One week to Grand Canyon
Yesterday I lined up at the start of the Brooklyn Half Marathon. I had taped my left foot in hopes of it holding together and didn’t really think about my right foot because it hadn’t bothered me since my chiro popped it. I noticed my right ankle felt a little sore and wished I had taped that ankle, too, but it was too late at that point. I crossed the start and glanced at the clock. 22:22. I took it as a good sign. I’ll spare the details, but by the 10k mark I was walking with considerable pain in my right foot and by mile 8 I had dropped from the race. Later that evening my kitty got to come home. She needs medication twice a day and I have to monitor her eating, drinking, a bathroom breaks. She is still showing some symptoms and if her condition worsens, she will need to go back to the hospital.
So here I am, six days out from Grand Canyon 50k with two injured feet and a sick cat. I can arrange for care for my cat, but will be at least 18-20 hours away from home if anything happens. I’m not sure if I will even be able to walk around the Grand Canyon much less run 33 miles with the current state of my right foot. I’ve never been to the Grand Canyon and this was going to be a bucket list trip for me made even better by the fact I have friends coming out, one of them I am coaching and this will be her first ultra, and I planned to stay a few extra days for adventuring out there and back in Vegas. To say I am conflicted about what to do would be an understatement. Staying home to take care of my baby and myself seems to be the most logical answer, but I’ve invested so much in this race and this trip. Not to mention not wanting to let my friends down. I have no idea what I am going to do.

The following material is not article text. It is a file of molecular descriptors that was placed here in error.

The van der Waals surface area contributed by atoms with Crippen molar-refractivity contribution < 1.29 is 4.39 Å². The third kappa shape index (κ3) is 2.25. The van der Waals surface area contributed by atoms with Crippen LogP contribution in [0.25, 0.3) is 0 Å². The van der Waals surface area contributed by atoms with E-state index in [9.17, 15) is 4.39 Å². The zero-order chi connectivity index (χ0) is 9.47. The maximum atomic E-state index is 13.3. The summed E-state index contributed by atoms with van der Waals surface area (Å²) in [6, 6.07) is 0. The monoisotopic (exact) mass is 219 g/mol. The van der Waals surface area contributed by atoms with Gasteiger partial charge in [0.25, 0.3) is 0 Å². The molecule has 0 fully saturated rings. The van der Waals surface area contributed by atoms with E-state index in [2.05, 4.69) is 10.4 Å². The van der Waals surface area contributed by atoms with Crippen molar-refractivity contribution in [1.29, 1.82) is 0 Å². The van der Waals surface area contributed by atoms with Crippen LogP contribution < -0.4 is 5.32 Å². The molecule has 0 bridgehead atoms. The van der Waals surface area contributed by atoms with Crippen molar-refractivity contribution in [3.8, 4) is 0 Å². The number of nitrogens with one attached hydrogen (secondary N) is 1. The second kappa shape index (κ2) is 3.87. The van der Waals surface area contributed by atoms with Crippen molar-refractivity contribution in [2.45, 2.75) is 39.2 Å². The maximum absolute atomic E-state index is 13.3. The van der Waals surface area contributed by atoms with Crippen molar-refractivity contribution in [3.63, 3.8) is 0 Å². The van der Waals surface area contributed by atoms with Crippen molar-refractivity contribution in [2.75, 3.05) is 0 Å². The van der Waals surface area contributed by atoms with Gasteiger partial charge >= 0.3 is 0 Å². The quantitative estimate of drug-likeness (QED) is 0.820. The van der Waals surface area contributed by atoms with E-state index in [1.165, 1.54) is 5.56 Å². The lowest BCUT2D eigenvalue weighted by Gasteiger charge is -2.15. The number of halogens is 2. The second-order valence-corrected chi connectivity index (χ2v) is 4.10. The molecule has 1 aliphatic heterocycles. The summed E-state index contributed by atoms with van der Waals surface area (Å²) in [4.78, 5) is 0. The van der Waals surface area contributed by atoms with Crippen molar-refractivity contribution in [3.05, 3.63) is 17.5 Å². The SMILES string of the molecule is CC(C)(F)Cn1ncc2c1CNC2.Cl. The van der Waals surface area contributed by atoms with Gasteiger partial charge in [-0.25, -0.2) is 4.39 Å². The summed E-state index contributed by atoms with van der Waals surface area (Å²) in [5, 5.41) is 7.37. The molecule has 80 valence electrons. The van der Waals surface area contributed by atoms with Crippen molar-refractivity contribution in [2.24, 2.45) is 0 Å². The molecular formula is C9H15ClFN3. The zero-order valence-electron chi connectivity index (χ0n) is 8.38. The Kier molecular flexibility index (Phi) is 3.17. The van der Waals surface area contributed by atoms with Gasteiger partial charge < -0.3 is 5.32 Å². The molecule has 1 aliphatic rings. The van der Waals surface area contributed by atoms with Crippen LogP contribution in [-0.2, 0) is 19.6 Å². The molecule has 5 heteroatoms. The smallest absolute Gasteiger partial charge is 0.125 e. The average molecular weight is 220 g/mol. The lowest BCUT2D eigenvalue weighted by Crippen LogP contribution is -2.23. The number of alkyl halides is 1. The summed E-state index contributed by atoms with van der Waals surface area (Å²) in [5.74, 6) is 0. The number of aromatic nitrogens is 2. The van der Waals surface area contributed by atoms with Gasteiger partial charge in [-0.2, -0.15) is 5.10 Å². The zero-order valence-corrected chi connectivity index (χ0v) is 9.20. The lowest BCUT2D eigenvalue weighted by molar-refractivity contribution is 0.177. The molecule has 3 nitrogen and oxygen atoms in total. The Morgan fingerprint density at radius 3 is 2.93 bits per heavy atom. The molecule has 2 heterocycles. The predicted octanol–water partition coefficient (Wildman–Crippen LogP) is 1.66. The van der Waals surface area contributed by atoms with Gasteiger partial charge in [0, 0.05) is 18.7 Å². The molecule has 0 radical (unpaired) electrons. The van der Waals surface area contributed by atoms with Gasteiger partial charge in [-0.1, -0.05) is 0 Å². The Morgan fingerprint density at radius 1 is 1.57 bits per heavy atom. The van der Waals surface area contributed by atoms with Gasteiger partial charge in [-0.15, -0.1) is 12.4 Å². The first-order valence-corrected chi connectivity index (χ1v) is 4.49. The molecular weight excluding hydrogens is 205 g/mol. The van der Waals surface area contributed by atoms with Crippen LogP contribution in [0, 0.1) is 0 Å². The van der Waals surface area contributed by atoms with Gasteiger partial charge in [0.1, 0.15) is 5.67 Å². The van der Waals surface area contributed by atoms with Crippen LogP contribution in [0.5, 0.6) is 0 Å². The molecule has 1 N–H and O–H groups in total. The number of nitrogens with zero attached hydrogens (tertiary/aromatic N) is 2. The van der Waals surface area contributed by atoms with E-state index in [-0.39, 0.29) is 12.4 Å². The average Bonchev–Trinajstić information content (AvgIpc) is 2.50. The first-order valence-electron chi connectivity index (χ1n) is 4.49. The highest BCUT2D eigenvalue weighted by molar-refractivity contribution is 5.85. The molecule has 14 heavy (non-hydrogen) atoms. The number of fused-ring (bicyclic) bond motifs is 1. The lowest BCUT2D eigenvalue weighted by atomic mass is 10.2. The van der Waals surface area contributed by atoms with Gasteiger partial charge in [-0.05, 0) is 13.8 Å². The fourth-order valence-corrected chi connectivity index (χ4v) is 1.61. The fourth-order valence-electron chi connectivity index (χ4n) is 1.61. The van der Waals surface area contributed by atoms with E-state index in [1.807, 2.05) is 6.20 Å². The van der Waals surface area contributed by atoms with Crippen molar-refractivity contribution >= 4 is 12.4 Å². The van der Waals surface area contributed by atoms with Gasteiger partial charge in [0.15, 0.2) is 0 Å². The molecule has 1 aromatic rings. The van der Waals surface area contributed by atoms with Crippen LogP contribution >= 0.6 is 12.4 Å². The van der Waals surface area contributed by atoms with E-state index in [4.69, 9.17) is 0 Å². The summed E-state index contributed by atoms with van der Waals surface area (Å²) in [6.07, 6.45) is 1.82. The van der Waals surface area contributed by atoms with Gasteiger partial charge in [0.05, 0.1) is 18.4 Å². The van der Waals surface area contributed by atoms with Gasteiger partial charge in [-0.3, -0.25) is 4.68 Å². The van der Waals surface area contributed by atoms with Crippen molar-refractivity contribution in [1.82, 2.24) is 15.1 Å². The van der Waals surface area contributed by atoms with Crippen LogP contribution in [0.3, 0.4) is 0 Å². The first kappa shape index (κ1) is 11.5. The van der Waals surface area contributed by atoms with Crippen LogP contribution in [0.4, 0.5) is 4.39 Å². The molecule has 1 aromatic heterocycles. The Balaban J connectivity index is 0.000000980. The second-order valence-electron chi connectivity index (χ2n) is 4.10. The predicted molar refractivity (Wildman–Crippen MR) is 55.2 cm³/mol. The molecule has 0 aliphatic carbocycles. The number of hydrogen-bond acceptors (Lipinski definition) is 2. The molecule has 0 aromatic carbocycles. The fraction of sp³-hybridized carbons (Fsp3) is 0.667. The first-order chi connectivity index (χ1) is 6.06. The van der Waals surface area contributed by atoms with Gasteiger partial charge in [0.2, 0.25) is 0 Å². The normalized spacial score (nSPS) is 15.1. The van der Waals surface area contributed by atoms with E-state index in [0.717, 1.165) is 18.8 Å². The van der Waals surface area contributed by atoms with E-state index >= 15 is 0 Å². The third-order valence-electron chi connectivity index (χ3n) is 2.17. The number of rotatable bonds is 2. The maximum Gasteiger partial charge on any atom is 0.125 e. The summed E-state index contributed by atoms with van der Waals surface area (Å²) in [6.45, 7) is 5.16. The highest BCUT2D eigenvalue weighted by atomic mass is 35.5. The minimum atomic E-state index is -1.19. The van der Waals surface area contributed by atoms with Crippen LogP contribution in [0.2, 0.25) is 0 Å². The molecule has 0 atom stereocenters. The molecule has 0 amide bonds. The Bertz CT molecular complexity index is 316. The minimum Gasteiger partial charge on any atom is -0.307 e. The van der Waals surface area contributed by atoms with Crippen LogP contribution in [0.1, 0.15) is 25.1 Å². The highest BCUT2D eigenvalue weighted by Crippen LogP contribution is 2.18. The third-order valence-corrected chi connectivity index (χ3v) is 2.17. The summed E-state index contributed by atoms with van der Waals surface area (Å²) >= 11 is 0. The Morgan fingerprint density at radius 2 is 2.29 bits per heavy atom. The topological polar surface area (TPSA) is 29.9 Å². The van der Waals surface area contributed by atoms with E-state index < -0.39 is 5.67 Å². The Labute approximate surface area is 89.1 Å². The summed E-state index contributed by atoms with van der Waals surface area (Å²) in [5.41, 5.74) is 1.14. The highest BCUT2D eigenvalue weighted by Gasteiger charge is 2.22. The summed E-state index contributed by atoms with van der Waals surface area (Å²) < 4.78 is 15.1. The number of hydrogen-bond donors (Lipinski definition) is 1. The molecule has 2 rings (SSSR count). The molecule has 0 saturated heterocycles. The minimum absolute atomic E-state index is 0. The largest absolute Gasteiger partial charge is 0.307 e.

As I have mentioned before The Sub-30 Club is like a family and races where there will be a good amount Subbers feel like a family reunion or party. This weekend was no different.
The expo and pre-race dinner
It all started on Saturday around noon when I headed to the race expo in the city. I met up with my girl, Jennie, and crossed paths with fellow Subber and NYRR coach, Daphne. We listened to Daphne give the course strategy talk a few times while other Subbers streamed in and out. Chelsea, Susan and her husband, Vinnie, and Nicole all stopped by to say hi and sign our black Sub-30 Club flag. It was about 2:30pm when my tummy reminded me that I hadn’t eaten yet and food became a mission. Jennie, Chelsea, and I headed out for a yummy brunch before parting ways for a few hours to run some errands. I hit Old Navy for a tossable sweatshirt, Jack Rabbits for some Honey Stingers, and Rite Aid to kill some time before heading over early to our dinner meet-up spot The Happiest Hour. Subber Sonyah was already there so I joined her at the bar. I typically don’t drink the day before a race, but since this was going to be a training run I decided to have just one. Jennie arrived and we joined Bill and Sandra at a big table. It wasn’t long before Nicole, Vinnie, and Chelsea joined us. We had a fun dinner and parted ways around 6. Somehow I had ended up spending the entire day in the city, didn’t get in my little 2 mile run, and when I got home I still had quite a bit to do to get ready for the next morning. I finally managed to get to bed around 11pm with an alarm set for 5:30am. It wasn’t an ideal amount of sleep, but again, this was only going to be a training run. NBD.